For any kind of provider of network service, every five years or so, the infrastructure procurement problem becomes a long-term guessing game. Where will we be in six years’ time? And can we afford today the bandwidth that we’ll need in six years, because it takes time to build out and deploy this infrastructure, as well as recoup the costs?
This is where Brocade Networks – for years the up-and-comer in the enterprise switch and router market – aims to differentiate itself. Today the company is announcing an alternative revenue model for providers seeking to build bandwidth for their own services. Rather than make them procure enough infrastructure to hold them for the next six years, Brocade will begin offering a subscription model that it calls “cloud-optimized.” With this alternate model, customers can pay for the infrastructure they need on a pay-as-you-go system, by the month.
“This is a new way to acquire cloud-optimized Brocade network infrastructure,” the company’s senior marketing solutions manager Robert Grasby tells RWW. “We’re providing an open-ended acquisitions and network support model. We’re giving customers a way to acquire network capacity, network infrastructure outside of the traditional buying cycle, with operating dollars as opposed to capex dollars. As a result, we’re better aligning that network capacity with the changing business needs, and we’re doing so with minimal risk to our customers.”
The infrastructure acquisition strategy for businesses today, Grasby believes, is sloppy. “When you buy or lease network infrastructure, you’re committed to that. You’ve made a time commitment if you’re leasing it; if you purchased it, you’ve got a capital cycle, and you’re committed to that infrastructure through that cycle. When you go to acquire a network, you’re facing a capital expense, whether it’s a purchase or a lease. The changes in the accounting rules will force leases to be reflected on a company’s balance sheet.”
We definitely recognize the challenge. Whether you’re a CFO, a CEO, or a CIO, there is a push always to align your cost structure with your revenue structure and your demand. The key message to a CFO here is that we’re giving them a way to align capacity with demand.
The rules changes Grasby is referring to affect every business, everywhere in the nation. Proposed last year by the Federal Accounting Standards Board (FASB) and set for implementation in stages between next year and 2014, the way operating leases are treated and recorded will change drastically. What matters most in this instance is that under-utilized capacity can no longer be sloughed off. Whatever a business leases, whether it be real estate or network infrastructure, must be fully capitalized as though it were being fully utilized.
As a report from real estate consultant Collier’s International puts it, “The legislation will result in a substantial increase in assets and liabilities on corporate balance sheets. This will likely result in material impacts to management effectiveness ratios. Time will tell as to whether the result will materially impact financial covenants, credit ratings, capital access, and ultimately market capitalization for public companies.”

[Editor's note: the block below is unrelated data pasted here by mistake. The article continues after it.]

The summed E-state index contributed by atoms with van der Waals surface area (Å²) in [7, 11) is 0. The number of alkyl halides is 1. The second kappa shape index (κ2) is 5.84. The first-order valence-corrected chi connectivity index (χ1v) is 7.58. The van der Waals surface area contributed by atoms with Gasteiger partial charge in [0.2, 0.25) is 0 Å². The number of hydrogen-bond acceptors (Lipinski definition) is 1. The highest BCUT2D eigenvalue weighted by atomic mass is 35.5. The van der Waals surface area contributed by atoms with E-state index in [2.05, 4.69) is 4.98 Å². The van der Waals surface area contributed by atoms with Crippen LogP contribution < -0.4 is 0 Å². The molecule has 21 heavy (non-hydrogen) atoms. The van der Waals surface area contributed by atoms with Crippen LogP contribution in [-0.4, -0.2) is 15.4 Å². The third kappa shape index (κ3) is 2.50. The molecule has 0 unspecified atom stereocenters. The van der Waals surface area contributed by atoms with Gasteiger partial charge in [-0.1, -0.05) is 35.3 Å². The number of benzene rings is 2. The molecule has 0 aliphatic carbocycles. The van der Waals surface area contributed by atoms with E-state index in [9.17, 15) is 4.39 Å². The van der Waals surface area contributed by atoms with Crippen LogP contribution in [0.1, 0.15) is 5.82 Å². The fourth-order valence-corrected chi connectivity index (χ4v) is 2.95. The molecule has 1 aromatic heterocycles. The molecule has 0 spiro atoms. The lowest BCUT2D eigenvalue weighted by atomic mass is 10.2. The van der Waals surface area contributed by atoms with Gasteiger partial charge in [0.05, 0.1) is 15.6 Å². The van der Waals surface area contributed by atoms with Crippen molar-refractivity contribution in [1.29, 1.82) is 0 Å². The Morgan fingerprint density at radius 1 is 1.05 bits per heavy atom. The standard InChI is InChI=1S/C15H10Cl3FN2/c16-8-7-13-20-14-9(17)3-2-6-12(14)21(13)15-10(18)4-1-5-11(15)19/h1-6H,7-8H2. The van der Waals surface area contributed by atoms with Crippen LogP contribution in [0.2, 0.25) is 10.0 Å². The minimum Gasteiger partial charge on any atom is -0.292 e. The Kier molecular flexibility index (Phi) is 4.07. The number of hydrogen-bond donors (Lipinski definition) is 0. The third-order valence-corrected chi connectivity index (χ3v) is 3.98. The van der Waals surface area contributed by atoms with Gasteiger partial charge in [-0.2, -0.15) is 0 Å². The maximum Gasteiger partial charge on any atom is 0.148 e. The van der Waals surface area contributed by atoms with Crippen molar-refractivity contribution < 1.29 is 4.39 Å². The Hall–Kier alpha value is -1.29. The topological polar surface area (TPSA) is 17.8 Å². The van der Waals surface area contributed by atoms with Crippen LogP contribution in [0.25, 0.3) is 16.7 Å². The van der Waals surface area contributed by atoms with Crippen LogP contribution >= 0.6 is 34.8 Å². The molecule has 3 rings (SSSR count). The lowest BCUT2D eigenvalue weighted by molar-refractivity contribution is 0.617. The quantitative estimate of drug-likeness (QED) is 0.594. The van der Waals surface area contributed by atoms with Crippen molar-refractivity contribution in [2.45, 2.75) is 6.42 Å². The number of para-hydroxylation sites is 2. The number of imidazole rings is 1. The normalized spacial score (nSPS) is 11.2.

For many businesses, leases will have to be treated like cash purchases. Brocade is hoping that a mass exodus from leases in general could be the rising tide it needs to break out in the infrastructure market, and a way to finally pull toward par in the networking market against Cisco. Certainly its $3 billion acquisition of high-end switch manufacturer Foundry Networks in July 2008 was not the breakout moment Brocade had hoped it would be.
As businesses shift their procurement strategies to a more dynamic model (insert the word “agility” here if you must), the individuals responsible for maintaining those strategies within organizations may shift as well. If businesses were to sign on to Brocade’s plan (or to the competitors that will likely follow it), infrastructure would be categorized not as an asset but as a utility – and as an operating expense rather than a capital expense. As such, it may fall under the purview of the chief operating officer rather than the chief financial officer.
Which could mean a whole new playing field for Brocade, one which could very well be more level.
(Image courtesy Brocade)
“We definitely recognize the challenge. Whether you’re a CFO, a CEO, or a CIO, there is a push always to align your cost structure with your revenue structure and your demand. The key message to a CFO here is that we’re giving them a way to align capacity with demand. So you’re tying costs directly to revenue. That method resonates with the CFO… In terms of the operational aspects, the benefits of aligning costs with revenue far exceeds the operational changes required to facilitate those.”
Grasby tells us a story of one service provider customer in the EMEA region whose capital budget was 500% over-subscribed. For such customers, a Brocade Network Subscription plan could very well be their entire budget slashing program. Again, the model is pay-as-you-go, by the month, and Brocade is partnering with accounting firms to ensure that subscriptions may be claimed as operating expenses. “We’ve purposefully avoided the term ‘commitment,'” he adds, “to make sure that customers can truly treat this as an operating expense.
“We’ve seen in the past years in the software space where [vendors] are moving toward a pay-as-you-go model,” says Grasby. “Brocade is innovating in the networking space as the first vendor to offer this type of approach. Customers have been asking for this from our competitors for years, and it’s fallen on deaf ears… It provides [customers] with capital flexibility, allowing them to prioritize their capital investment and shift it to areas that generate higher value to the corporation near-term, as opposed to tying it up in the network.”